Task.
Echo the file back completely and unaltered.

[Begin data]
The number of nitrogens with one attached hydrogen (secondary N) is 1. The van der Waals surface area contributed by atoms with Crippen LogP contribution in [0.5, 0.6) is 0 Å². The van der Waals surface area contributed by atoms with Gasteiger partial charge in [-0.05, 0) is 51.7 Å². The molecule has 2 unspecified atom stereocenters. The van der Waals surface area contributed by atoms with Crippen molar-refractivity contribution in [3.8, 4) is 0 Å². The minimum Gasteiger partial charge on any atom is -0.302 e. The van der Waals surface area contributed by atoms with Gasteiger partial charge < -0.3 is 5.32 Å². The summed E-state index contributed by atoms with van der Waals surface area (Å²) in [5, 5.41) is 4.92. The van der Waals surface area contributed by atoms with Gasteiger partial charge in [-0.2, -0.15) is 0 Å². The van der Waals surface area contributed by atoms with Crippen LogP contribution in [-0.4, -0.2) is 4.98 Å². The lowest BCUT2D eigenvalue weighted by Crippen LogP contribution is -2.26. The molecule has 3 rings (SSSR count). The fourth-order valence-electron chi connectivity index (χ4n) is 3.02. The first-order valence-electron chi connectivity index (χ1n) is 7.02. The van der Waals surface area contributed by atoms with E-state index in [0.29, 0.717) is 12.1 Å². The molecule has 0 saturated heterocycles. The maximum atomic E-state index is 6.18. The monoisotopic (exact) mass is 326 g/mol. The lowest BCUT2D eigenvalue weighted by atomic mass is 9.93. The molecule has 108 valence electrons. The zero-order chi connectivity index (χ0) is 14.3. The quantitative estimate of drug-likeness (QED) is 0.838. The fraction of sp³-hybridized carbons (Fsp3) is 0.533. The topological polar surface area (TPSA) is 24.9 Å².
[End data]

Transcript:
The number of nitrogens with one attached hydrogen (secondary N) is 1. The van der Waals surface area contributed by atoms with Crippen LogP contribution in [0.5, 0.6) is 0 Å². The van der Waals surface area contributed by atoms with Gasteiger partial charge in [-0.05, 0) is 51.7 Å². The molecule has 2 unspecified atom stereocenters. The van der Waals surface area contributed by atoms with Crippen molar-refractivity contribution in [3.8, 4) is 0 Å². The minimum Gasteiger partial charge on any atom is -0.302 e. The van der Waals surface area contributed by atoms with Gasteiger partial charge < -0.3 is 5.32 Å². The summed E-state index contributed by atoms with van der Waals surface area (Å²) in [5, 5.41) is 4.92. The van der Waals surface area contributed by atoms with Gasteiger partial charge in [-0.2, -0.15) is 0 Å². The van der Waals surface area contributed by atoms with Crippen LogP contribution in [-0.4, -0.2) is 4.98 Å². The lowest BCUT2D eigenvalue weighted by Crippen LogP contribution is -2.26. The molecule has 3 rings (SSSR count). The fourth-order valence-electron chi connectivity index (χ4n) is 3.02. The first-order valence-electron chi connectivity index (χ1n) is 7.02. The van der Waals surface area contributed by atoms with E-state index in [0.29, 0.717) is 12.1 Å². The molecule has 0 saturated heterocycles. The maximum atomic E-state index is 6.18. The monoisotopic (exact) mass is 326 g/mol. The lowest BCUT2D eigenvalue weighted by atomic mass is 9.93. The molecule has 108 valence electrons. The zero-order chi connectivity index (χ0) is 14.3. The quantitative estimate of drug-likeness (QED) is 0.838. The fraction of sp³-hybridized carbons (Fsp3) is 0.533. The topological polar surface area (TPSA) is 24.9 Å².